For too long and still nowadays, insufficient place is given to the ''First Nation'' factor in the make up of the Acadian and French Canadian character and identity.
For too long, the idea that mixed blood had ''possibly'' occurred between the first Europeans and certainly, the French colonist and the Natives of Eastern Canada (and likely from East to West, as expansion evolved) was perceived as a form of ethnic dissolution, as if the original elements of a culture would be somehow impoverished if another series of genetic traits altered the initial balance of the ''in-comers''.
We can now say those were very Eurocentric views, because, visitors, "we were"! And without this remarkable welcoming attitude expressed in countless forms by the aboriginals from the 1500's on, the destiny of this country would be altogether different and much poorer in multiple ways.
The First Nation heritage is an integral part of the cultural and natural landscape of America. Acadie is no exception to this.
Several thousand years of physical experience and material evolution was then transfered to the new comers as they shared a ''new world'' and a fused destiny.
From the simplest item in our lives, to the more complex form found in and around our day-to-day environment, the First People have left their influences and their marks, if they were not the true initial conceptors of these wonderful inventions we now take for granted.
From a larger spiritual stand point, some would say, that, although, their voices are not heard as they should, they preceeded us within the grand circle of the world's nations.
The symbolic logo associated with the Mi'kmaw, which exhibits the four colours inherent to world's population (Black, Yellow, White and Red) is a solid testimony to the unity ''to be'' and the common roots of all people of the earth.
Respectively, ''black'', from the African continent where the first humans appeared, ''yellow'' embodying the Asian essence, where the largest population exists, ''white'' associated with the caucasian trait and the ''western world'' while the ''red'' representing the First Nations, the latter, standing on guard, preserving some of the most elemental values of humans; the indisputable connection we have with the land and sea and all forms of LIFE around us and within.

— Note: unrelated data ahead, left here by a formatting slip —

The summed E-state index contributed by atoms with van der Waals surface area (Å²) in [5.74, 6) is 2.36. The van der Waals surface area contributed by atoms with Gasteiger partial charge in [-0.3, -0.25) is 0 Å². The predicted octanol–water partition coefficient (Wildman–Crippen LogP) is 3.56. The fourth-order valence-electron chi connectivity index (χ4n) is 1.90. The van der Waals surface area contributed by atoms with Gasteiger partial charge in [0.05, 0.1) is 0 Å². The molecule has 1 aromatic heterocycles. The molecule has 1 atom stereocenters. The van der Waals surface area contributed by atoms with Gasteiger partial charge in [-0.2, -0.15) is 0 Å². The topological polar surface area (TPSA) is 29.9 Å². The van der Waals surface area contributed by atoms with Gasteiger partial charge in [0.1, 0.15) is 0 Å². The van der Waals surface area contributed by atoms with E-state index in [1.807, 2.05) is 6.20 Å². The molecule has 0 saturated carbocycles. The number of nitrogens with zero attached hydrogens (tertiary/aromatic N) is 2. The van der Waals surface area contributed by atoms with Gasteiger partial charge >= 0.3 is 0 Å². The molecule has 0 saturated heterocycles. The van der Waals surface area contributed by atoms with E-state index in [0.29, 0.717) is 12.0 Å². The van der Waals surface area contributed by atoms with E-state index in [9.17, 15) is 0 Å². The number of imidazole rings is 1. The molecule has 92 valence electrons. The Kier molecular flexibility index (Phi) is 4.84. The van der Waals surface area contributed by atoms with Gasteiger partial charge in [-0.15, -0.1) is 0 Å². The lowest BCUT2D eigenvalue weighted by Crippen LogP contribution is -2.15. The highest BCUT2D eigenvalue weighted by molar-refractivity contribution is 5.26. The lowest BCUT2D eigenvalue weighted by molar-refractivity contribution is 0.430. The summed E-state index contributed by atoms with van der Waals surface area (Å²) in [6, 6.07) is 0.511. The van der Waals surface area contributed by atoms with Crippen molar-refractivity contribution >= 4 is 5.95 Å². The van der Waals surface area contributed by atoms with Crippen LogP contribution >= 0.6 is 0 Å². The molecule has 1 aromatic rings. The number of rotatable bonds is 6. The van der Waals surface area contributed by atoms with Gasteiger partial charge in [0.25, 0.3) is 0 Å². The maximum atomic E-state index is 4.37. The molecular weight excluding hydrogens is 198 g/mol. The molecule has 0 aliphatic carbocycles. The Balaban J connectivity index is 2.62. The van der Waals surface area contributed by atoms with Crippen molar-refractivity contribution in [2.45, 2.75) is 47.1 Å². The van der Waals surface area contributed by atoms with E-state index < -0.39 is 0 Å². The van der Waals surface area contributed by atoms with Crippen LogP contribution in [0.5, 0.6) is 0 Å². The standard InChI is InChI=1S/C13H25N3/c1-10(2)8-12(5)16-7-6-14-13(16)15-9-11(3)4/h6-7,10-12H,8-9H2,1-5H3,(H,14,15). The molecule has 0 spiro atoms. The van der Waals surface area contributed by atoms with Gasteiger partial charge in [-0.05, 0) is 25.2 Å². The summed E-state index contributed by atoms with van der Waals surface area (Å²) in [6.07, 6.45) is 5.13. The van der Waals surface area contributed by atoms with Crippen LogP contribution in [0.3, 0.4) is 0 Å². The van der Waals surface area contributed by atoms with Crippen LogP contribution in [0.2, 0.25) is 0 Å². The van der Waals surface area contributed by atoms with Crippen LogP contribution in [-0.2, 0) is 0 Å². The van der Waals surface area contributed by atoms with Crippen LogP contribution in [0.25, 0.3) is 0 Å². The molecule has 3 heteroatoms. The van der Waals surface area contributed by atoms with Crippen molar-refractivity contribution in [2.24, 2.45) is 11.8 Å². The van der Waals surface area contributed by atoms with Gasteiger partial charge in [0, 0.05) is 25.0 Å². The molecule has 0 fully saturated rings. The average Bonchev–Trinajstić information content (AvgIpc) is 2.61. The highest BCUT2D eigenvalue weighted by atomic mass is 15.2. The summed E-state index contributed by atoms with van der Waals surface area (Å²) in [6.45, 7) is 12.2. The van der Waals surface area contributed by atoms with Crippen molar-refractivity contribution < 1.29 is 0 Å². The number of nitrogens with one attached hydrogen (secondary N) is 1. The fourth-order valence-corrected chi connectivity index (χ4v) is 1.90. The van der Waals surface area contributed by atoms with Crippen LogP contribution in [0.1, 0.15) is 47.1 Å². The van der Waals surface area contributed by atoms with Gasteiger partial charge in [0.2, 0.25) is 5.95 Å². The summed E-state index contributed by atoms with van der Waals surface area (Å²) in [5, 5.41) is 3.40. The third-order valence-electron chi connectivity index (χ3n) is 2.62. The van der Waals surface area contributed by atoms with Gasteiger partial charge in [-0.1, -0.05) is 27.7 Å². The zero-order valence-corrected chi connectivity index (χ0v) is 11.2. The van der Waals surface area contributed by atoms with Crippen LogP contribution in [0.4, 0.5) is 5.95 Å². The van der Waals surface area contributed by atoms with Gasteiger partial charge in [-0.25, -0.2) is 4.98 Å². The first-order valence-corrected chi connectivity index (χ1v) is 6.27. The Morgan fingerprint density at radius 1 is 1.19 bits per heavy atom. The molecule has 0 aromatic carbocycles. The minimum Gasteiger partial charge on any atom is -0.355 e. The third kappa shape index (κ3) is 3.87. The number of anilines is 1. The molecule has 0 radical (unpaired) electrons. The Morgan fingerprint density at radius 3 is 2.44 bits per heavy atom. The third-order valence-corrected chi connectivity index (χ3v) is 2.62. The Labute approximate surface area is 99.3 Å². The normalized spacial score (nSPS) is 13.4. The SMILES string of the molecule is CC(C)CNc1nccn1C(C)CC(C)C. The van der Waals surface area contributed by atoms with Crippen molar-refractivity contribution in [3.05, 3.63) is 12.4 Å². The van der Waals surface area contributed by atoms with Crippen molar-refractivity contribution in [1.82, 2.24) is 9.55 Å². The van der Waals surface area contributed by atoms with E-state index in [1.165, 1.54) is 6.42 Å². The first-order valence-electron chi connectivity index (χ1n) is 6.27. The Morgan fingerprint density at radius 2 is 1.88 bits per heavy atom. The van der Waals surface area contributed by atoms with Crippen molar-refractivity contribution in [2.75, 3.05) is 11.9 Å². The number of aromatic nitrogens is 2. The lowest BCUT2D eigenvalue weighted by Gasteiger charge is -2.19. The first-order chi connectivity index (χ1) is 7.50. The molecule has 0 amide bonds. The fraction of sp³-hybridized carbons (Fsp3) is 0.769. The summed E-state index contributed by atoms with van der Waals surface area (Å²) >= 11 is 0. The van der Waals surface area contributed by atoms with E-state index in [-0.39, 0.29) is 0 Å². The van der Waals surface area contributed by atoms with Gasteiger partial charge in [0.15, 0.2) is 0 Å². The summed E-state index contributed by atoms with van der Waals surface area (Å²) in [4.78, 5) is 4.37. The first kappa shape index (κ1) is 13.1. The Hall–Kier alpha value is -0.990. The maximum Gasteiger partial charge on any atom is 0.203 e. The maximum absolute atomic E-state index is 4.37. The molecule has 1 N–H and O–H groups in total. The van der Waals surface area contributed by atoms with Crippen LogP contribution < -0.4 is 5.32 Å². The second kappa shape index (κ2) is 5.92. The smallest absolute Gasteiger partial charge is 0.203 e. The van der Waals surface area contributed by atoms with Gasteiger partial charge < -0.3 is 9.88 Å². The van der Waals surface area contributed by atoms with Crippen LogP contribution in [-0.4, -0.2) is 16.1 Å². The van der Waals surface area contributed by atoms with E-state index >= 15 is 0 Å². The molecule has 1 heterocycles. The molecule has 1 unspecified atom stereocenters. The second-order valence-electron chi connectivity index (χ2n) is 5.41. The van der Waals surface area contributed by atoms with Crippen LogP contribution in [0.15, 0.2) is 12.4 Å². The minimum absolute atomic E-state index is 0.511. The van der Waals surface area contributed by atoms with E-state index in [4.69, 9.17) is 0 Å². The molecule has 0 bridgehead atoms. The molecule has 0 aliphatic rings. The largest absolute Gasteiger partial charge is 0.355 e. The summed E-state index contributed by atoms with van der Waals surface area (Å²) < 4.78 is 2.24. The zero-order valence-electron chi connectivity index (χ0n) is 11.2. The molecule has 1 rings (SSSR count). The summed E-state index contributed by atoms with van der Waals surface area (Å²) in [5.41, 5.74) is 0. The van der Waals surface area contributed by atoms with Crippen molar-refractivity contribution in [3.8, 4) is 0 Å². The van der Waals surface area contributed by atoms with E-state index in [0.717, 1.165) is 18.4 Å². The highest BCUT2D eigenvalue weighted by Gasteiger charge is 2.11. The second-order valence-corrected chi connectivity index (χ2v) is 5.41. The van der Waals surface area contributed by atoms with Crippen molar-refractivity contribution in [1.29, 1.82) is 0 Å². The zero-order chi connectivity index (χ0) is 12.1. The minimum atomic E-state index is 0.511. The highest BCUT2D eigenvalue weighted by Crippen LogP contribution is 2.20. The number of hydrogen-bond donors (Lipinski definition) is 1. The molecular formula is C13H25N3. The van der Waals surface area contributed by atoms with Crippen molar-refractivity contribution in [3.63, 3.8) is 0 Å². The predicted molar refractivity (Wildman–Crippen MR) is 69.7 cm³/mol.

...In the First Nations, to hurt one small element of this fragile and inextricable ensemble, hurts the whole in one way or other, directly or indirectly.
Novacadie Tours acknowledges these notions by conducting ecologically friendly excursions and wish to convey them to its clients for a broader appreciation of the infinite beauties around us!
Song: When Two Worlds Met
By: Wanda Joudry- Finigan:
From a far and distant land you came searching
For land to claim
Your journey was rough,
Troubles were plenty
Disease and starvation
Took lives of many.
The Mi`kmaw were not shocked
By your presence
The old ones foreseen it in a vision.
You called our land a paradise
Oh.. the beauty, delighted the eyes
So different from your home in France
The people, the culture, music and dance.
That first winter here you all would have died
Had the Mi`kmaq not shown you how to survive
The friendships they formed. with one another
Remains strong today a bond like no other.
The British Army came that day
Expelled from this land. took your men away
Tears of despair.. from the women and children
But safe they were with the Mi`kmaq Nation.
Your journey has brought you home again
To live on this land with your Mi`kmaq friends
Together again, in peace and splendor
It's the tie that binds.. a bond like no other.
Sacred items from Mi'kmaq culture
Ash Splint Baskets
4 Sacred Medicines
As I walk along the same paths that my ancestors traveled many moons ago, a sense of warmth and oneness engulfs me as a Mi'kmaq woman from Mi'kma'ki. Reflecting on days long past, the stories of what life was like for my ancestors cannot be told in books, but by 'experiencing' the story through 'our' eyes.
"Métis is one of several terms used to describe people of mixed native and European origin.
The word Métis is an old French word meaning "mixed." Other terms that have been used include mixed blood, bois brûlé, michif, and country-born.
Today the term Métis refers to a distinct group of people who have a common history and heritage."
Excerpt from text written by:
© Lucie LeBlanc Consentino
Acadian & French Canadian Ancestral Home
2005 - Present
Métis in New France
"The first Métis were the children of European fishermen and native women along the Atlantic coast of Canada. In Acadia, many French men took native wives. Some villages became largely Métis. During the 17th century, both the French and the native people encouraged mixed marriages. For the native people, these marriages strengthened their bonds with their allies and trading partners. The French authorities came to oppose these unions. The church in particular was concerned that the young men preferred the freedom of life in Native country. Métis children either stayed with their native mothers or were raised in French society. The Métis population increased farther inland. Fur traders and soldiers settled around the tiny forts and fur-trade posts. These communities formed the basis of many future towns and cities, such as Sault Ste Marie, Ontario, Detroit, Michigan, and Chicago, Illinois."
First Nation's sprituality and music